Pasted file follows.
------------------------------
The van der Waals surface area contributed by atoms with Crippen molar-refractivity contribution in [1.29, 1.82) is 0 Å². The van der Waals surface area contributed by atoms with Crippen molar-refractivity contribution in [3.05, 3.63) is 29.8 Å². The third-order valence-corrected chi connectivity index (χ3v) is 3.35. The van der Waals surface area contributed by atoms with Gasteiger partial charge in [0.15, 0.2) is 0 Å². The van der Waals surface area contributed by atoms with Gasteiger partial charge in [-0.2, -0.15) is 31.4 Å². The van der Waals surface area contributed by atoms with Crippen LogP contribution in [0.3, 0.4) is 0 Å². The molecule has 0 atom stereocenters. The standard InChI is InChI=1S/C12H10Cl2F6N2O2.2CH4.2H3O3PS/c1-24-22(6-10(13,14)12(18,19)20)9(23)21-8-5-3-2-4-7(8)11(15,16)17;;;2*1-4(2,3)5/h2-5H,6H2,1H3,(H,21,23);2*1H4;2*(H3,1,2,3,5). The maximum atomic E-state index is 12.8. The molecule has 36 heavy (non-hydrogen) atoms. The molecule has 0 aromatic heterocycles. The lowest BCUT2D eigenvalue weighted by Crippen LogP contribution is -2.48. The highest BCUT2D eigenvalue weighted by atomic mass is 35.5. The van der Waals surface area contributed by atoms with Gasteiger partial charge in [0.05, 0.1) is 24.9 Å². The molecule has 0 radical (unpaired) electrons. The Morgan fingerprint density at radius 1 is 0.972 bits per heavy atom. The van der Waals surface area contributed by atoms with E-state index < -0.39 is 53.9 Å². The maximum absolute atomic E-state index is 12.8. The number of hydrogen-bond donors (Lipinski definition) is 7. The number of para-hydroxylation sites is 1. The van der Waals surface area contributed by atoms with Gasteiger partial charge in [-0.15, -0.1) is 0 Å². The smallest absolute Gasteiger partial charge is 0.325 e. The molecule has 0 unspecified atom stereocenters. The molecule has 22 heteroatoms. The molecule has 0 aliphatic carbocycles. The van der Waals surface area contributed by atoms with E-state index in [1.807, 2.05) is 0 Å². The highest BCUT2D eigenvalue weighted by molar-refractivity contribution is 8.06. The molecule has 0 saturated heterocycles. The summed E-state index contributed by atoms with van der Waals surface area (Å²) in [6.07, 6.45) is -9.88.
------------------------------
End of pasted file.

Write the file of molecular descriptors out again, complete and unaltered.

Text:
The van der Waals surface area contributed by atoms with Crippen molar-refractivity contribution in [1.29, 1.82) is 0 Å². The van der Waals surface area contributed by atoms with Crippen molar-refractivity contribution in [3.05, 3.63) is 29.8 Å². The third-order valence-corrected chi connectivity index (χ3v) is 3.35. The van der Waals surface area contributed by atoms with Gasteiger partial charge in [0.15, 0.2) is 0 Å². The van der Waals surface area contributed by atoms with Gasteiger partial charge in [-0.2, -0.15) is 31.4 Å². The van der Waals surface area contributed by atoms with Crippen LogP contribution in [0.3, 0.4) is 0 Å². The molecule has 0 atom stereocenters. The standard InChI is InChI=1S/C12H10Cl2F6N2O2.2CH4.2H3O3PS/c1-24-22(6-10(13,14)12(18,19)20)9(23)21-8-5-3-2-4-7(8)11(15,16)17;;;2*1-4(2,3)5/h2-5H,6H2,1H3,(H,21,23);2*1H4;2*(H3,1,2,3,5). The maximum atomic E-state index is 12.8. The molecule has 36 heavy (non-hydrogen) atoms. The molecule has 0 aromatic heterocycles. The lowest BCUT2D eigenvalue weighted by Crippen LogP contribution is -2.48. The highest BCUT2D eigenvalue weighted by atomic mass is 35.5. The van der Waals surface area contributed by atoms with Gasteiger partial charge in [0.05, 0.1) is 24.9 Å². The molecule has 0 radical (unpaired) electrons. The Morgan fingerprint density at radius 1 is 0.972 bits per heavy atom. The van der Waals surface area contributed by atoms with E-state index < -0.39 is 53.9 Å². The maximum absolute atomic E-state index is 12.8. The number of hydrogen-bond donors (Lipinski definition) is 7. The number of para-hydroxylation sites is 1. The van der Waals surface area contributed by atoms with Gasteiger partial charge in [-0.15, -0.1) is 0 Å². The smallest absolute Gasteiger partial charge is 0.325 e. The molecule has 0 unspecified atom stereocenters. The molecule has 22 heteroatoms. The molecule has 0 aliphatic carbocycles. The van der Waals surface area contributed by atoms with E-state index in [1.807, 2.05) is 0 Å². The highest BCUT2D eigenvalue weighted by molar-refractivity contribution is 8.06. The molecule has 0 saturated heterocycles. The summed E-state index contributed by atoms with van der Waals surface area (Å²) in [6.07, 6.45) is -9.88.